After reading Act 3, why aren't Macbeth and Lady Macbeth happy being king and queen?

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amymc's profile pic

amymc | High School Teacher | (Level 2) Associate Educator

Posted on

In adding a few details to the previous answer, I would like to begin with the idea that very few people are satisfied with what they have. Macbeth is no different. 

First of all, power makes him forget a few key prophecies the witches tossed to Banquo, mainly that Banquo's sons will be king. Only after he kills Duncan does he realize that "to be thus, is nothing; but to be safely thus" (III, i, 51-52).

In order to be safe, he has to continue killing, beginning with his best friend and his son. Unfortunately, Fleance escapes, heightening Macbeth's fear that "For Banquo's issue have I filed my mind; / For them the gracious Duncan have I murder'd; . . ." (III, i, 68-69).

With this realization, Macbeth not only becomes unhappy and angry, but he begins his descent into insanity and evil. His embarrassment at his own coronation banquet can never be undone. Other than covering for his insane behavior, Lady Macbeth has no more impact upon Macbeth's activities. Their apparent bond has been broken. 

The final scene of this act confirms Macbeth's undoing. Instead of a kingdom full of admiring and loyal thanes, a real rift has developed among the men. This divide is recounted by Lennox and another nobleman. They note that Macduff has denied Macbeth's invitations to the castle on two occasions, thereby placing him in direct conflict with Macbeth. He has fled to England to reunite with Malcolm and hopefully find that "...a swift blessing / May soon return to this our suffering country / Under a hand accursed!" (III, vi, 8-10).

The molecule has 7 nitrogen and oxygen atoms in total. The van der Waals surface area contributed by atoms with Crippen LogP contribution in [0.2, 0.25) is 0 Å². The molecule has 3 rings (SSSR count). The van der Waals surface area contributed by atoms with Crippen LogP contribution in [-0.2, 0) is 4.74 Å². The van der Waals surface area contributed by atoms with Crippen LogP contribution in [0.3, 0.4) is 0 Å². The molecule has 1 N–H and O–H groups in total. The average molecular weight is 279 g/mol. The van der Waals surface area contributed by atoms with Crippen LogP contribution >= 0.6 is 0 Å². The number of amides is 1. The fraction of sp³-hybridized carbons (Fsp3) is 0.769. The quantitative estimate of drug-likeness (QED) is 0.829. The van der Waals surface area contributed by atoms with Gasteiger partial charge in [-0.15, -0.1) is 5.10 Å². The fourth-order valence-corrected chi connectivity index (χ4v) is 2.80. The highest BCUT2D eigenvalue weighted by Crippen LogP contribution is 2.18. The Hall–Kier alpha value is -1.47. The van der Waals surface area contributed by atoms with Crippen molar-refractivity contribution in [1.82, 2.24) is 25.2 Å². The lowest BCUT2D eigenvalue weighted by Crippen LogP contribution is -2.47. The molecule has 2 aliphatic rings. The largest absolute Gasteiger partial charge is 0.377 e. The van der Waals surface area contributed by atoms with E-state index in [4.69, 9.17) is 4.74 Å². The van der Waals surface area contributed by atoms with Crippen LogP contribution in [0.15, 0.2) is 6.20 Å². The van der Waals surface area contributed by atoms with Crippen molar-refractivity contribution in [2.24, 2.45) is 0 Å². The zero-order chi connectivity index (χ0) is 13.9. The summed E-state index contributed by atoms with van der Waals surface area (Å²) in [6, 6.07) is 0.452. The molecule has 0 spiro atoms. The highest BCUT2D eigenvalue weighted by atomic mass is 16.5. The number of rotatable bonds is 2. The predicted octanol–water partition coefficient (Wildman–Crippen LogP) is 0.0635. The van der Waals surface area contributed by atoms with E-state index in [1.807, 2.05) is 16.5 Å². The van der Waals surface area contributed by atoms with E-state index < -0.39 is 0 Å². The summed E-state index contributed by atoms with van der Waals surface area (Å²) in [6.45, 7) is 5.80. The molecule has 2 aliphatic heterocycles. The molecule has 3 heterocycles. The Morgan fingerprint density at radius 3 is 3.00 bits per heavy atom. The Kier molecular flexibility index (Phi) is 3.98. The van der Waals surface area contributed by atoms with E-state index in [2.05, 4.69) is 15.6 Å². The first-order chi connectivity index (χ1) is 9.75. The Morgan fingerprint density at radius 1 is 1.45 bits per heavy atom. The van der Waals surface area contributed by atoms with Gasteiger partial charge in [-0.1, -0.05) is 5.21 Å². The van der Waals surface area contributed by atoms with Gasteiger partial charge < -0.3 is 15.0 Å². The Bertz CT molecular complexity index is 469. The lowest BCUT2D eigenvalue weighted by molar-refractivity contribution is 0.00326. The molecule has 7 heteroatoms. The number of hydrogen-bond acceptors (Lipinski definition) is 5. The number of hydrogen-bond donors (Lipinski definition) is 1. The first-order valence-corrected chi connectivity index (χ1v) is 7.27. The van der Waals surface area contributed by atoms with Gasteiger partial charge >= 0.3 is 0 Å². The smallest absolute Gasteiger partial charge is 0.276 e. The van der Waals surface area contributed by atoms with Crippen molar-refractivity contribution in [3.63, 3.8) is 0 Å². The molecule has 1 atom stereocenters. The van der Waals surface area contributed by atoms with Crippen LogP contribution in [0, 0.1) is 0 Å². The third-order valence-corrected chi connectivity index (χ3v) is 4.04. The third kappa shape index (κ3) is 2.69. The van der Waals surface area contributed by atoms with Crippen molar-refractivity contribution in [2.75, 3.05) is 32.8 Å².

It is clear that Macbeth and his wife are not enjoying their power. She is watching her husband descend into insanity and secrecy while he loses both his friends and the support of the nation.

mrerick's profile pic

mrerick | High School Teacher | (Level 2) Associate Educator

Posted on

Macbeth has begun to realize that his time as king is limited. He knows that the witches proclaimed a long line of succession to Banquo, and his failure to dispose of Fleance has him worried to the point of hallucination. Banquo's ghost makes a couple of appearances at Macbeth's banquet, and Macbeth speaks aloud to it in front of all of his guests. Lady Macbeth is left to try and come up with an explanation for Macbeth's odd actions.

In addition, the absence of Macduff at the banquet has Macbeth assured that Macduff knows something is up. Not only does Macbeth now have to be concerned about Fleance eventually starting a line of kings, but Macbeth's own noblemen are out building armies to oppose him. The only solution he can think of is to revisit the witches for a clarification to his original prophecies.


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